The story of the spy, Madame Elizabeth Brousse, is not an easy one to tell. There is the confusion over her name, for instance, and she had many, many names, some given, some given in marriage, some given for purposes of espionage: Cynthia, Amy Thorpe, Betty Pack, Miss Powers, on and on. Then, there is the confusion created by her first biographer, a historian and active British agent out to author a best-seller and win a movie deal when he wrote about her. Where there is official recognition for Madame Brousse's wartime efforts, the documents are suspect because there is evidence that the documents were composed by the same British agent/historian out to tart up her exploits. Finally, there are her own sketches for a memoir, written in need of cash, in the last agonized year of her life, as she lay dying at age 53, her tongue amputated, her face dissected by cancer. Other questions about Madame Brousse's career arise from claims made about her work for Britain's Secret Intelligence Service (SIS). Not only is she described as a Mata Hari-like honey trap, she was said to have handed over to British agents Hitler's ultimate secret, the coding machine known as Enigma. There appears to be no end to such unlikely feats of derring-do. She was widely reputed to have seduced a heroic Italian admiral securing the naval codes that ended in Italy's own Pearl Harbor, known as the Battle of Matapan. There are stories of how she uncovered Hitler's secret plans for swallowing Czechoslovakia, even as Neville Chamberlain negotiated away the Sudetenland. Coupled to her role in securing the codes that opened the way to Operation Torch, America's cross-Atlantic invasion of North Africa in November 1942, she would appear to be, as the journalist David Brinkley enthused --"the greatest spy of this or any other war." Unfortunately, soon after Brinkley wrote those lines, he was successfully sued for his imputations about Madame Brousse and her associations with the renowned Italian admiral.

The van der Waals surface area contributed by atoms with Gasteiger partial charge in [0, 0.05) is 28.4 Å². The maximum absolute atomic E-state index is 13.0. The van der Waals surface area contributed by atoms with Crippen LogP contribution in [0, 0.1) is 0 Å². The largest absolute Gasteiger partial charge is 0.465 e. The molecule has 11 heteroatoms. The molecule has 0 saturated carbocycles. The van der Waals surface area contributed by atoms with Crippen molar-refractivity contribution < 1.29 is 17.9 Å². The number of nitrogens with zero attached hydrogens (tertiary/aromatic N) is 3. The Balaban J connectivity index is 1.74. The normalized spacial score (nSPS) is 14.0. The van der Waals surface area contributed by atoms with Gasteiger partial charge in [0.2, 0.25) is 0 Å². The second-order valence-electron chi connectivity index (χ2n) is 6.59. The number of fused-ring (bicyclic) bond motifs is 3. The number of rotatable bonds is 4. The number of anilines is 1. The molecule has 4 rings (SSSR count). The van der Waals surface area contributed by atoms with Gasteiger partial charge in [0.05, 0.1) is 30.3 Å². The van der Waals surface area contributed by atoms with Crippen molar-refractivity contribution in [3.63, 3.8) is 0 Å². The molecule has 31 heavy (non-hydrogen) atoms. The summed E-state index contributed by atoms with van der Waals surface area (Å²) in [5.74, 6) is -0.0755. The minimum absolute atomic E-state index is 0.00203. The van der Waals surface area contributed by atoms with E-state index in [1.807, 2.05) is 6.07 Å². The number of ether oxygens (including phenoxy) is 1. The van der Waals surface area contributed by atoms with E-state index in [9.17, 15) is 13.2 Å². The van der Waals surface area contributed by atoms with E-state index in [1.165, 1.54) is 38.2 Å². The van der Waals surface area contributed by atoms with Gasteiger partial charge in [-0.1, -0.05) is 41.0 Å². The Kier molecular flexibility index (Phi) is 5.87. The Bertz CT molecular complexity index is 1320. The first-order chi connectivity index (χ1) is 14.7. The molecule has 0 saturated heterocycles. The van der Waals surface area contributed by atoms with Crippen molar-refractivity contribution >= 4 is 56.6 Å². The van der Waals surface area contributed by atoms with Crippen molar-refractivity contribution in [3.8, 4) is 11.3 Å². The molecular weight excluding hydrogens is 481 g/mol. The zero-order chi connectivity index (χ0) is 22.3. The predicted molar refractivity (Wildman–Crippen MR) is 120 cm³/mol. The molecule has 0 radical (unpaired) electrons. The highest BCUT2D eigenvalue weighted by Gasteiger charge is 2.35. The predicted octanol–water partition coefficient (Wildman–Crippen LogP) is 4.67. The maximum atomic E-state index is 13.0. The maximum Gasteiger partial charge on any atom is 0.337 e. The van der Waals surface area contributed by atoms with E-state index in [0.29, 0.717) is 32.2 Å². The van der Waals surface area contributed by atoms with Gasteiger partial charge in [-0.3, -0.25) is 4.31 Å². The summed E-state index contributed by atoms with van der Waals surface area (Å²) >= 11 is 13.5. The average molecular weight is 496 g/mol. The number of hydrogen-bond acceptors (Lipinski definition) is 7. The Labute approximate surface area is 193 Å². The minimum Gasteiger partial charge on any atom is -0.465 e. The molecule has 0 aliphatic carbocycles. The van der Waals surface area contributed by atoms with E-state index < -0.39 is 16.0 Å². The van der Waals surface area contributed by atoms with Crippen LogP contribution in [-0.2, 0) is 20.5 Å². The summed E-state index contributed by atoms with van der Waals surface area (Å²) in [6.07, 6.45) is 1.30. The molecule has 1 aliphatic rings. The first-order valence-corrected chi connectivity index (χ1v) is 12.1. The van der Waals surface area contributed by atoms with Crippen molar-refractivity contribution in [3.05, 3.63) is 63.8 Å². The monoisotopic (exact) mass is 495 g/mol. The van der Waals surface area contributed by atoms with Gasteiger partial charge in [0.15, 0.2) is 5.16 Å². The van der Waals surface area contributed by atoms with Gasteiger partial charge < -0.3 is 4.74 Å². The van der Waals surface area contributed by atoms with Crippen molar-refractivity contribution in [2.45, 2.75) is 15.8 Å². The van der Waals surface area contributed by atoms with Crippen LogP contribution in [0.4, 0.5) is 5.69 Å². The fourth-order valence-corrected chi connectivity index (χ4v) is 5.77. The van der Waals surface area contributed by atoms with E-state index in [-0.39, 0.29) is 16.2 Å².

However, there is one enterprise that can be attributed to Madame Brousse, known in this story by her one indelible code name, Cynthia. Six months after Pearl Harbor in June 1942, Cynthia and a companion infiltrated the neutral Vichy French Embassy in Washington, DC. Their aim was to break into its secure code room and admit a picklock who went by the pseudonym, the Georgia Cracker. He would open the aging Mosler safe there, and they would steal off with France's naval ciphers. That daring and successful operation is without dispute. And what makes the caper particularly intriguing -- apart from an impromptu strip tease Cynthia performed in the embassy salon to avoid capture-- was the recklessness of the operation's timing, which came at the very moment when Prime Minister Winston Churchill hovered together with President Franklin Roosevelt at the White House deciding the direction of World War Two. More incredible still, Cynthia didn't break into the embassy once, but three times over four nights before finally succeeding. That meant that with each entry, she upped the opportunity for exposure and capture, which would have jeopardized the Churchill-Roosevelt summit, which has come to be known as The Second Washington Conference. It is a meeting that bears more scrutiny.
Timing is crucial. The robbery virtually coincided with the inauguration of the new Office of Strategic Services (OSS) --pre-cursor to the modern day Central Intelligence Agency. Cynthia's break-in, was a combined British-OSS operation, a fact that becomes increasingly telling as her story goes on. Indeed, the break-in was perhaps the earliest official domestic adventure for America's first independent espionage service. Only three days before the Vichy action, on June 16th, OSS finally got its name and hard won marching orders from the president. The long battle to establish OSS had been a bitter one, in which antipathies and jealousies ran high among four powerful wartime institutions: the State Department, which sternly opposed the concept of the OSS on principle; the Federal Bureau of Investigation, which wanted control over the OSS; the Office of Naval Intelligence (America's oldest spy apparatus), which refused to share its crucial signals intelligence; and the Army's espionage branch known as MID or, simply, G-2, which wanted more of whatever it was that the Navy had. Each of these Executive Agencies were serious contestants for power with OSS. They were eager to muddle in each others' business. So, beginning on the night of June 19, 1942, Betty's antics among the beleaguered French became the primary target of America's foes... and her American friends.
Part Two: The Second Washington Conference
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